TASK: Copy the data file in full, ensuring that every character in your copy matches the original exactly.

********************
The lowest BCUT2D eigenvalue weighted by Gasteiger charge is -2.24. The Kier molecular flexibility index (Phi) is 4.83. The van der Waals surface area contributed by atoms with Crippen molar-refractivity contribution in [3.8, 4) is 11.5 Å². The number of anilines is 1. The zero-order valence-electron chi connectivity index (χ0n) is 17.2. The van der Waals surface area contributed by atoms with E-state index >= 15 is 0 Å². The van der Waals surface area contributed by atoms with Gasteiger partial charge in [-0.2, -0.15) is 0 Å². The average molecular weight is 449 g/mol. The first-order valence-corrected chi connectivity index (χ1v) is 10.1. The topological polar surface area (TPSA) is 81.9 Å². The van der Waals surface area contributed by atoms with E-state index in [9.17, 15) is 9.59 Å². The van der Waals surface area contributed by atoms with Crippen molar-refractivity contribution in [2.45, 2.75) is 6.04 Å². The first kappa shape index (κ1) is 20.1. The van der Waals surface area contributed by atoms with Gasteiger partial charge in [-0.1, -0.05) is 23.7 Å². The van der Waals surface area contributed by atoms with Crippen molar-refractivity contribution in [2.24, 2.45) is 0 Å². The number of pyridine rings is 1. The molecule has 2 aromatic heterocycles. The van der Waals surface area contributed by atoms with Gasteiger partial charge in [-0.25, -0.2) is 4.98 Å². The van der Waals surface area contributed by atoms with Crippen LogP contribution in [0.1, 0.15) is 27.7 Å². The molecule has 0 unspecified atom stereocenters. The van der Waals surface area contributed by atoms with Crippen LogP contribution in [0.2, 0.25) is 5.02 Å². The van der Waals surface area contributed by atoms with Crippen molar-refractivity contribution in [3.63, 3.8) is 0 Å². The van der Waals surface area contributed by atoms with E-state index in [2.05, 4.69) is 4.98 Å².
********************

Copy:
The lowest BCUT2D eigenvalue weighted by Gasteiger charge is -2.24. The Kier molecular flexibility index (Phi) is 4.83. The van der Waals surface area contributed by atoms with Crippen molar-refractivity contribution in [3.8, 4) is 11.5 Å². The number of anilines is 1. The zero-order valence-electron chi connectivity index (χ0n) is 17.2. The van der Waals surface area contributed by atoms with E-state index >= 15 is 0 Å². The van der Waals surface area contributed by atoms with Gasteiger partial charge in [-0.2, -0.15) is 0 Å². The average molecular weight is 449 g/mol. The first-order valence-corrected chi connectivity index (χ1v) is 10.1. The topological polar surface area (TPSA) is 81.9 Å². The van der Waals surface area contributed by atoms with E-state index in [9.17, 15) is 9.59 Å². The van der Waals surface area contributed by atoms with Crippen molar-refractivity contribution in [2.45, 2.75) is 6.04 Å². The first kappa shape index (κ1) is 20.1. The van der Waals surface area contributed by atoms with Gasteiger partial charge in [-0.1, -0.05) is 23.7 Å². The van der Waals surface area contributed by atoms with Crippen molar-refractivity contribution in [2.24, 2.45) is 0 Å². The number of pyridine rings is 1. The molecule has 2 aromatic heterocycles. The van der Waals surface area contributed by atoms with Gasteiger partial charge in [-0.25, -0.2) is 4.98 Å². The van der Waals surface area contributed by atoms with Crippen LogP contribution in [0.1, 0.15) is 27.7 Å². The molecule has 0 unspecified atom stereocenters. The van der Waals surface area contributed by atoms with Crippen LogP contribution in [0.2, 0.25) is 5.02 Å². The van der Waals surface area contributed by atoms with Crippen molar-refractivity contribution in [3.63, 3.8) is 0 Å². The van der Waals surface area contributed by atoms with E-state index in [2.05, 4.69) is 4.98 Å².